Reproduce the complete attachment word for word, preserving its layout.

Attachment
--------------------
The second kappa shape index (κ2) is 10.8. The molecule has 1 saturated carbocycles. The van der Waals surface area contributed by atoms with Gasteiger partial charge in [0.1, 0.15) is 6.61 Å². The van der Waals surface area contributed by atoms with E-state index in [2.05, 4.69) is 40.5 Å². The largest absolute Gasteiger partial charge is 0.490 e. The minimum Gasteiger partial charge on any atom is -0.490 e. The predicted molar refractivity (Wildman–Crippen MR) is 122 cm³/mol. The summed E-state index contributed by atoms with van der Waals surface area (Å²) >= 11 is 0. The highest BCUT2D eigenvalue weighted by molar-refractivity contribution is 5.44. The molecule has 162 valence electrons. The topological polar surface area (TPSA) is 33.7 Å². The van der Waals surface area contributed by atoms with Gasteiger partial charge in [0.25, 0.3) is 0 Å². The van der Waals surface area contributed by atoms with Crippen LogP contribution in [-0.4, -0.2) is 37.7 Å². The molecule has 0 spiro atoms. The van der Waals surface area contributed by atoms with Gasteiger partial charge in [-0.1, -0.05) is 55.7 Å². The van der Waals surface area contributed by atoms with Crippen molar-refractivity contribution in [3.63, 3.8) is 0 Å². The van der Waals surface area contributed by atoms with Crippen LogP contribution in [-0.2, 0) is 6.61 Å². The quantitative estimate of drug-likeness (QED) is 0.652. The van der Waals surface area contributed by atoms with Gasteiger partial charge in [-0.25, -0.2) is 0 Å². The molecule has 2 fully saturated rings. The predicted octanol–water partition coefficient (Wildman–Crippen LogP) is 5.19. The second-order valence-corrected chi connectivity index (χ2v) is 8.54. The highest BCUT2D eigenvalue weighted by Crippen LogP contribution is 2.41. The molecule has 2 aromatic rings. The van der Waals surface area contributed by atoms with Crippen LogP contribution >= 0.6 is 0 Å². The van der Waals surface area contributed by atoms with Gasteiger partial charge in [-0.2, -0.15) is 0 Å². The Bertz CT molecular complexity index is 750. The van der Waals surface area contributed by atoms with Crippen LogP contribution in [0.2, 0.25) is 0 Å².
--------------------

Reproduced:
The second kappa shape index (κ2) is 10.8. The molecule has 1 saturated carbocycles. The van der Waals surface area contributed by atoms with Gasteiger partial charge in [0.1, 0.15) is 6.61 Å². The van der Waals surface area contributed by atoms with E-state index in [2.05, 4.69) is 40.5 Å². The largest absolute Gasteiger partial charge is 0.490 e. The minimum Gasteiger partial charge on any atom is -0.490 e. The predicted molar refractivity (Wildman–Crippen MR) is 122 cm³/mol. The summed E-state index contributed by atoms with van der Waals surface area (Å²) >= 11 is 0. The highest BCUT2D eigenvalue weighted by molar-refractivity contribution is 5.44. The molecule has 162 valence electrons. The topological polar surface area (TPSA) is 33.7 Å². The van der Waals surface area contributed by atoms with Gasteiger partial charge in [0.25, 0.3) is 0 Å². The van der Waals surface area contributed by atoms with Crippen LogP contribution in [-0.4, -0.2) is 37.7 Å². The molecule has 0 spiro atoms. The van der Waals surface area contributed by atoms with Gasteiger partial charge in [-0.1, -0.05) is 55.7 Å². The van der Waals surface area contributed by atoms with Crippen molar-refractivity contribution in [3.63, 3.8) is 0 Å². The van der Waals surface area contributed by atoms with Crippen LogP contribution in [-0.2, 0) is 6.61 Å². The quantitative estimate of drug-likeness (QED) is 0.652. The van der Waals surface area contributed by atoms with Gasteiger partial charge in [-0.25, -0.2) is 0 Å². The molecule has 2 fully saturated rings. The predicted octanol–water partition coefficient (Wildman–Crippen LogP) is 5.19. The second-order valence-corrected chi connectivity index (χ2v) is 8.54. The highest BCUT2D eigenvalue weighted by Crippen LogP contribution is 2.41. The molecule has 2 aromatic rings. The van der Waals surface area contributed by atoms with Crippen LogP contribution >= 0.6 is 0 Å². The van der Waals surface area contributed by atoms with Gasteiger partial charge in [-0.2, -0.15) is 0 Å². The Bertz CT molecular complexity index is 750. The van der Waals surface area contributed by atoms with Crippen LogP contribution in [0.2, 0.25) is 0 Å².